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It's possible that there are already solutions or examples for this, but I have been unable to find one.

I want to create a menu that has a varying number of menu items, each with different widths (depending on their content). If there are too many menu items I would want them to take up more than one rows.

My first solution was a simple float. It was fine, but at the end of the rows there is an uneven unoccupied space:

The right end of the menu looks ugly

Disregard that the "Text" on the items are the same width. I just suck at drawing. Imagine that the texts have varying length but the same padding around them.

With a tricky border (border only on the left side of items) I'm able to hide this a little, but the clickable area is still the same as the white parts of the picture above. A hover effect also unmasks the trick.

Then I have done a little research about text-align justify and found solutions like this: "text-align: justify;" inline-block elements properly?

For first glimpse this is just what I want. The elements are aligning properly, they fill the available space at first sight. But there is a fundamental flaw: they have gaps in between them:

There are gaps

This is expected since this treats my elements like words in a text. I have found no way to fix this.

Later I have started looking around in flexbox land. This looks promising flexbox seems to be the holy grail of css, but I haven't been able to wrap my head around it yet.

Basically what I want is this:


The buttons fill up the available space, the menu is multiline (when there is too much elements for one line), the entire menu is clickable (with visible hover effect).

Is there a way to do this?

I'm hesitant to use javascript powered solutions (like calculating and adjusting widths of elements). But if there is a very clean solution for this, I might end up using it.


The menu here looks nice, but only if the menu is single line. This hacks the last element by adding it to a different list and by adding a lot of space with an invisible :after { content ". . ." } element.

share|improve this question
comment out the spaces between your inline block elements –  Pete Nov 6 '13 at 13:06
@Pete do you mean the inline-block justifying solution? That way it would not be justified. –  SoonDead Nov 6 '13 at 13:12
been playing with the flex thing and this works in chrome and IE10 but nothing else: jsfiddle.net/74AJD/6. I'd probably go with a js solution - it's your best bet whilst the flex box isn't fully supported –  Pete Nov 6 '13 at 16:34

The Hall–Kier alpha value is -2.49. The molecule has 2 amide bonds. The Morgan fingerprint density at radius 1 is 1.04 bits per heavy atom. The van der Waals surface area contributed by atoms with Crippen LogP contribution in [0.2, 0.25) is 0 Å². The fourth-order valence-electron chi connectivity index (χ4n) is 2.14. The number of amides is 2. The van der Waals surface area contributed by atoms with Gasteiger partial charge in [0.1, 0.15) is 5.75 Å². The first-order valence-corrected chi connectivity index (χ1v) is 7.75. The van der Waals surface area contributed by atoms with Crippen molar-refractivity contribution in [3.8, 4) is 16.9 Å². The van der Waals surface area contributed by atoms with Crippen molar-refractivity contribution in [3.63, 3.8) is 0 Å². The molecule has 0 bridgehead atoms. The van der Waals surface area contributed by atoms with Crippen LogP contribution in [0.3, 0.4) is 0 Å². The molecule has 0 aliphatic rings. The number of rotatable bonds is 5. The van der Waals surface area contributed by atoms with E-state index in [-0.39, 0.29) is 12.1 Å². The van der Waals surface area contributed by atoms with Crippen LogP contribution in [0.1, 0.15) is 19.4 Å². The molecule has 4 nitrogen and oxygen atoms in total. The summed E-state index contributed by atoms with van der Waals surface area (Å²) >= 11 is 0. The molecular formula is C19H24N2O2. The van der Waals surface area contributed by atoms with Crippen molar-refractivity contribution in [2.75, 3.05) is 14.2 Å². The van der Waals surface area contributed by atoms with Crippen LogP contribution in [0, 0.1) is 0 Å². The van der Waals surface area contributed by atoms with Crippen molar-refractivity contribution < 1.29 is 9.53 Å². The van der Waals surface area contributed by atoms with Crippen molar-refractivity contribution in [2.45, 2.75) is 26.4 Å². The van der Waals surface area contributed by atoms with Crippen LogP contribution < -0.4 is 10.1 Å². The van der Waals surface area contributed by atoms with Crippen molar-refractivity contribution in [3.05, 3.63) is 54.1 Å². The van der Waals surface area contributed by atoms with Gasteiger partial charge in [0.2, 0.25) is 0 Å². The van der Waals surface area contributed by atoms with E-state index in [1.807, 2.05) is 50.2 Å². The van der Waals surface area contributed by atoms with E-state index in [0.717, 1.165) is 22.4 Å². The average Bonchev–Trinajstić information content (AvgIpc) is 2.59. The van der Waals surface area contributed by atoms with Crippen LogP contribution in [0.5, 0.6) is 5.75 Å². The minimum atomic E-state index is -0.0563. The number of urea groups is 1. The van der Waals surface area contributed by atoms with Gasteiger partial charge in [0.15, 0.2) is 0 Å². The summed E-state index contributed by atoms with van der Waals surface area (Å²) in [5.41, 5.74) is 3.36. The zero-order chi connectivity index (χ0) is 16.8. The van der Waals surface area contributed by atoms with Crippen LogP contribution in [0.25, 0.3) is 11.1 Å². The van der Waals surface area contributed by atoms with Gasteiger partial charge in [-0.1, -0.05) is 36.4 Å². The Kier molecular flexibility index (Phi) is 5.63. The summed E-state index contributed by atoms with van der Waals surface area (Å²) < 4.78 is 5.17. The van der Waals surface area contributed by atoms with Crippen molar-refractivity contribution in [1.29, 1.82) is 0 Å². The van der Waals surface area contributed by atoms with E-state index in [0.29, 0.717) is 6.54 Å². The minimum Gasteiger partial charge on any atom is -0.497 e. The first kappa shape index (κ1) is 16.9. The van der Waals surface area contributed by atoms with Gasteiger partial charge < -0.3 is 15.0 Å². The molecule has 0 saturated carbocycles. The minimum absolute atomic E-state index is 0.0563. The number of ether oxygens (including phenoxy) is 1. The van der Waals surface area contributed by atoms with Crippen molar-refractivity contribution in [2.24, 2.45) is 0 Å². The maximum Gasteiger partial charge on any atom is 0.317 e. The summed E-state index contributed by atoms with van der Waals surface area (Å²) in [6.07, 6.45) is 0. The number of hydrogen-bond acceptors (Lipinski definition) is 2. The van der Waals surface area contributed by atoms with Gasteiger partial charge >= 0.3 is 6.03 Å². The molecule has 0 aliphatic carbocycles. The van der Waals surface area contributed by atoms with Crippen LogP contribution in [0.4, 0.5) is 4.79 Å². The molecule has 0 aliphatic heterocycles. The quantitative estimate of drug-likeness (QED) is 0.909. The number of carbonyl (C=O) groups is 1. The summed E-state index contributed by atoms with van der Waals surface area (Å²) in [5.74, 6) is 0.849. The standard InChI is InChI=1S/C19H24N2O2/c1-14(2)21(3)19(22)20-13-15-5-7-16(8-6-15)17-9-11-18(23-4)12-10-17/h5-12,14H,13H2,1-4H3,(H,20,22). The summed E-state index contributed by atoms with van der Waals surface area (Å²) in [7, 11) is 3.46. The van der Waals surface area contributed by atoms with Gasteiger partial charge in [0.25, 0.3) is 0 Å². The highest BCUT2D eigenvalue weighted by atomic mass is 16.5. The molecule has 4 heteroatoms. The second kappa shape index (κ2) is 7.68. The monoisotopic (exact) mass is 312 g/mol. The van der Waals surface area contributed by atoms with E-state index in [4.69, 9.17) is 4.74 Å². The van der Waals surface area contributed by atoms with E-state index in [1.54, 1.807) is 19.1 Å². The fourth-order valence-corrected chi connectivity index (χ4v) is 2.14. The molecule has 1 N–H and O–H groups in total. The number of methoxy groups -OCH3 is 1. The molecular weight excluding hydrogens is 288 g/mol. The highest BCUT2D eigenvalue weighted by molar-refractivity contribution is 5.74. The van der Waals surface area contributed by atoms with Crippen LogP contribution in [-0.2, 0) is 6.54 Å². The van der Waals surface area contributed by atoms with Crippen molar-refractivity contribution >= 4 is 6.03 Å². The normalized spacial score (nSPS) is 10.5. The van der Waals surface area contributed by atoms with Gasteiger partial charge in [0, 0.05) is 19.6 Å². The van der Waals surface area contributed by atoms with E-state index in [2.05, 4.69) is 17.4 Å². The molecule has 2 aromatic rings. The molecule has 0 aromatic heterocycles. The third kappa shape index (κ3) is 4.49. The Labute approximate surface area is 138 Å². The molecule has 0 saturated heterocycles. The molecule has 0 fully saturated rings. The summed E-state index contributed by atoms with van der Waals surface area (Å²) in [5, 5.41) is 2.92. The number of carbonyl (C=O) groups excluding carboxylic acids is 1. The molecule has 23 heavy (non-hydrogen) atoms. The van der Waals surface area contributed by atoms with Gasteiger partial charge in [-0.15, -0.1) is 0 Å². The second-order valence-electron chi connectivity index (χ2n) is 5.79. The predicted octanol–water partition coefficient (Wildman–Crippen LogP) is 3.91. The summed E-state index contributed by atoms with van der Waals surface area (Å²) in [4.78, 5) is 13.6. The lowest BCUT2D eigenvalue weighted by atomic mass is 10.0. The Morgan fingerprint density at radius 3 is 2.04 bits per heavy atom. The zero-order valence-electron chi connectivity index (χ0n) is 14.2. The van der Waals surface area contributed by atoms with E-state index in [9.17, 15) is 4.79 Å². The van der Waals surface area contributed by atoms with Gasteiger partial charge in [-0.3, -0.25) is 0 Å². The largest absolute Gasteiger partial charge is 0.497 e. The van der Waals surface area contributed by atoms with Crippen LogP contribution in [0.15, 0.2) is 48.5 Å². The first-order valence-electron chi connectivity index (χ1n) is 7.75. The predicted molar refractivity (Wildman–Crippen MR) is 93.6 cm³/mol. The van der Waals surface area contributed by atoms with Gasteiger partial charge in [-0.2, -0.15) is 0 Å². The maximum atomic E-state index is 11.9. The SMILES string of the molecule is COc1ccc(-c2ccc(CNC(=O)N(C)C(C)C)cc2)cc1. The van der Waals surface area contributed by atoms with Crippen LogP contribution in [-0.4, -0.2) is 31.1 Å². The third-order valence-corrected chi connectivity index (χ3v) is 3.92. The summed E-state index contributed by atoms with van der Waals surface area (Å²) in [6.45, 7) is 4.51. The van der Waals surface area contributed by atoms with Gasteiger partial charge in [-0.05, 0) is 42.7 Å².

This would be so brilliant if it worked on all major browsers! –  SoonDead Nov 6 '13 at 16:42
@Pete The only problem with this is firefox is missing multi line flexbox support. Otherwise this is exactly what I want. –  SoonDead Nov 6 '13 at 17:31
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1 Answer 1

up vote 2 down vote accepted

If you use the following flexbox styles, it will achieve what you want in IE10 and chrome. However I don't think this is fully supported in all browsers yet.


    <li>test test</li>
    <li>test testtest</li>
    <li>test test test</li>
    <li>test test</li>


ul {
    list-style:none; margin:0; padding:0; 
    display: -webkit-box;
    display: -moz-box;
    display: -ms-flexbox;
    display: -webkit-flex;
    display: flex;
    -webkit-flex-direction: row;
    -ms-flex-direction: row;
    -moz-flex-direction: row;
    flex-direction: row;
    -webkit-flex-wrap: wrap;
    -ms-flex-wrap: wrap;
    -moz-flex-wrap: wrap;
    flex-wrap: wrap;
    width: 300px; 

li {
     border:1px solid #cccccc; 
    -webkit-flex: auto;
    -moz-flex: auto;
    -ms-flex: auto ;
    flex: auto;


Edit by the question author:

I thought I should update this answer as I have learned a few things about flexbox.

  1. Dealing with multiline flexboxes, vendor prefixes are pretty much useless. It is really hard to find a version of any browser that supports multiline flexbox, but with a vendor prefix. Usually the vendor prefix refers to an older version of flexbox where multi lines are handled very differently.

  2. Every major browser supports this, except for Firefox, but an implementation is already merged into alpha, so it will surface in Firefox 28. Most of the desktop users will see your design (still it is important to implement a usable fallback).

  3. It is really easy to test multiline flexbox support with Modernizr as the Flexible Box Model test specifically tests for the flex-wrap property, which is only present in implementations supporting it. It is very clean to implement a float: left based fallback for every browser that doesn't.

My final implementation featuring a Modernizr based fallback goes like this:

ul {
    /* general */
    list-style: none;
    margin: 0;
    padding: 0;
    width: 100%;
.flexbox ul {
    display: flex;
    flex-flow: row wrap;
li {
    /* general */
    white-space: nowrap;
    border: 1px solid #555555;

    /* fallback */
    float: left;
.flexbox li {
    flex: auto;
li:first-child {
    /* general */
    text-align: right;
    order: 1;

    /* fallback */
    float: right !important;

It should be working in every browser, although the fallback implementation is not nearly as neat as the flexbox.

Also notice that li:first-child is the last element of the flexbox. That is because the order: 1 property. All other elements have a default order of 0. This is because it was easier to float it to the right in the fallback this way.

share|improve this answer
flex-wrap works in opera, safari, chrome and IE. I can also check for flexbox support with modernizr, and implement a fallback design. I will possibly edit your answer to add more detail on the subject. –  SoonDead Nov 11 '13 at 11:39
cool, would be good to see how it is done for opera and safari –  Pete Nov 11 '13 at 13:39
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